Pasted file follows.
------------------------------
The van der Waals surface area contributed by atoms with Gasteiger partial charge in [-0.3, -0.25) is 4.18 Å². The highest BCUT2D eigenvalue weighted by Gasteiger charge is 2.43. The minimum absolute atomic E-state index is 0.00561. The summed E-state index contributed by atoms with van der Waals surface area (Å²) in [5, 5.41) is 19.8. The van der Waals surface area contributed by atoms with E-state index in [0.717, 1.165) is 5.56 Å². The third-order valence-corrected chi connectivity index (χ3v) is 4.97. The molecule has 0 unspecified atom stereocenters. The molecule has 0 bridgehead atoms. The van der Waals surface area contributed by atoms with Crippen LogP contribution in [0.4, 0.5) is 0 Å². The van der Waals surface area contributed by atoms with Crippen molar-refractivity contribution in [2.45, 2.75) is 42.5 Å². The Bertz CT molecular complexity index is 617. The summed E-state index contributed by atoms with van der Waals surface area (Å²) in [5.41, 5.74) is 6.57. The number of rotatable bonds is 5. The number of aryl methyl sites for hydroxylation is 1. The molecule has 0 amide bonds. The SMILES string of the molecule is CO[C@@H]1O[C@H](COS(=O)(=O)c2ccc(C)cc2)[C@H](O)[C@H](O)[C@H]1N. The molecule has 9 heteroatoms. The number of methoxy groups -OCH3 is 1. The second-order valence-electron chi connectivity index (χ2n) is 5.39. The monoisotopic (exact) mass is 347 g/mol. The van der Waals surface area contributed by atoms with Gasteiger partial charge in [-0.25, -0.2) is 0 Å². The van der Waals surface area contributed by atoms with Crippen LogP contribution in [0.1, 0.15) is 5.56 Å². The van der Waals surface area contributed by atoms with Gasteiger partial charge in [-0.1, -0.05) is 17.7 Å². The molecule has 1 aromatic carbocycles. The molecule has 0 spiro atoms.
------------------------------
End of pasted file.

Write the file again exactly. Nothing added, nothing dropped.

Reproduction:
The van der Waals surface area contributed by atoms with Gasteiger partial charge in [-0.3, -0.25) is 4.18 Å². The highest BCUT2D eigenvalue weighted by Gasteiger charge is 2.43. The minimum absolute atomic E-state index is 0.00561. The summed E-state index contributed by atoms with van der Waals surface area (Å²) in [5, 5.41) is 19.8. The van der Waals surface area contributed by atoms with E-state index in [0.717, 1.165) is 5.56 Å². The third-order valence-corrected chi connectivity index (χ3v) is 4.97. The molecule has 0 unspecified atom stereocenters. The molecule has 0 bridgehead atoms. The van der Waals surface area contributed by atoms with Crippen LogP contribution in [0.4, 0.5) is 0 Å². The van der Waals surface area contributed by atoms with Crippen molar-refractivity contribution in [2.45, 2.75) is 42.5 Å². The Bertz CT molecular complexity index is 617. The summed E-state index contributed by atoms with van der Waals surface area (Å²) in [5.41, 5.74) is 6.57. The number of rotatable bonds is 5. The number of aryl methyl sites for hydroxylation is 1. The molecule has 0 amide bonds. The SMILES string of the molecule is CO[C@@H]1O[C@H](COS(=O)(=O)c2ccc(C)cc2)[C@H](O)[C@H](O)[C@H]1N. The molecule has 9 heteroatoms. The number of methoxy groups -OCH3 is 1. The second-order valence-electron chi connectivity index (χ2n) is 5.39. The monoisotopic (exact) mass is 347 g/mol. The van der Waals surface area contributed by atoms with Gasteiger partial charge in [-0.25, -0.2) is 0 Å². The van der Waals surface area contributed by atoms with Crippen LogP contribution in [0.1, 0.15) is 5.56 Å². The van der Waals surface area contributed by atoms with Gasteiger partial charge in [-0.1, -0.05) is 17.7 Å². The molecule has 1 aromatic carbocycles. The molecule has 0 spiro atoms.